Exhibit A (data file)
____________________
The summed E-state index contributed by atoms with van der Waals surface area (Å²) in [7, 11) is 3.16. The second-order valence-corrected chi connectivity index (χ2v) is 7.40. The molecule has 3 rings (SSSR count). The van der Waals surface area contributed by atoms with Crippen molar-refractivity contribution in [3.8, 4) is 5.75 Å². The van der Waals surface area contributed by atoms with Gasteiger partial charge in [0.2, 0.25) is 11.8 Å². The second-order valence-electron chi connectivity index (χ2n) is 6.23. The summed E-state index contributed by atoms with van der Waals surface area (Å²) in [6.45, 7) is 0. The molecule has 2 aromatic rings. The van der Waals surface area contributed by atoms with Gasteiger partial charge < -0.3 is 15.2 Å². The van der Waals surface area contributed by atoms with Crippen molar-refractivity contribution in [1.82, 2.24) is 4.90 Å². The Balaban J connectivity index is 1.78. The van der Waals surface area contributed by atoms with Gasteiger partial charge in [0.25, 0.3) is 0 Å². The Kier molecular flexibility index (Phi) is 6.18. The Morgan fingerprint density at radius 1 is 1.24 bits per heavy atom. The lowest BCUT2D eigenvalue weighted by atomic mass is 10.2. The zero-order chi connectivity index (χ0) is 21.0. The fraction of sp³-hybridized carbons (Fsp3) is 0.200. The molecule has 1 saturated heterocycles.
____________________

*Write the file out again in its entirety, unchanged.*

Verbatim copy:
The summed E-state index contributed by atoms with van der Waals surface area (Å²) in [7, 11) is 3.16. The second-order valence-corrected chi connectivity index (χ2v) is 7.40. The molecule has 3 rings (SSSR count). The van der Waals surface area contributed by atoms with Crippen molar-refractivity contribution in [3.8, 4) is 5.75 Å². The van der Waals surface area contributed by atoms with Gasteiger partial charge in [0.2, 0.25) is 11.8 Å². The second-order valence-electron chi connectivity index (χ2n) is 6.23. The summed E-state index contributed by atoms with van der Waals surface area (Å²) in [6.45, 7) is 0. The molecule has 2 aromatic rings. The van der Waals surface area contributed by atoms with Gasteiger partial charge < -0.3 is 15.2 Å². The van der Waals surface area contributed by atoms with Crippen molar-refractivity contribution in [1.82, 2.24) is 4.90 Å². The Balaban J connectivity index is 1.78. The van der Waals surface area contributed by atoms with Gasteiger partial charge in [0.25, 0.3) is 0 Å². The Kier molecular flexibility index (Phi) is 6.18. The Morgan fingerprint density at radius 1 is 1.24 bits per heavy atom. The lowest BCUT2D eigenvalue weighted by atomic mass is 10.2. The zero-order chi connectivity index (χ0) is 21.0. The fraction of sp³-hybridized carbons (Fsp3) is 0.200. The molecule has 1 saturated heterocycles.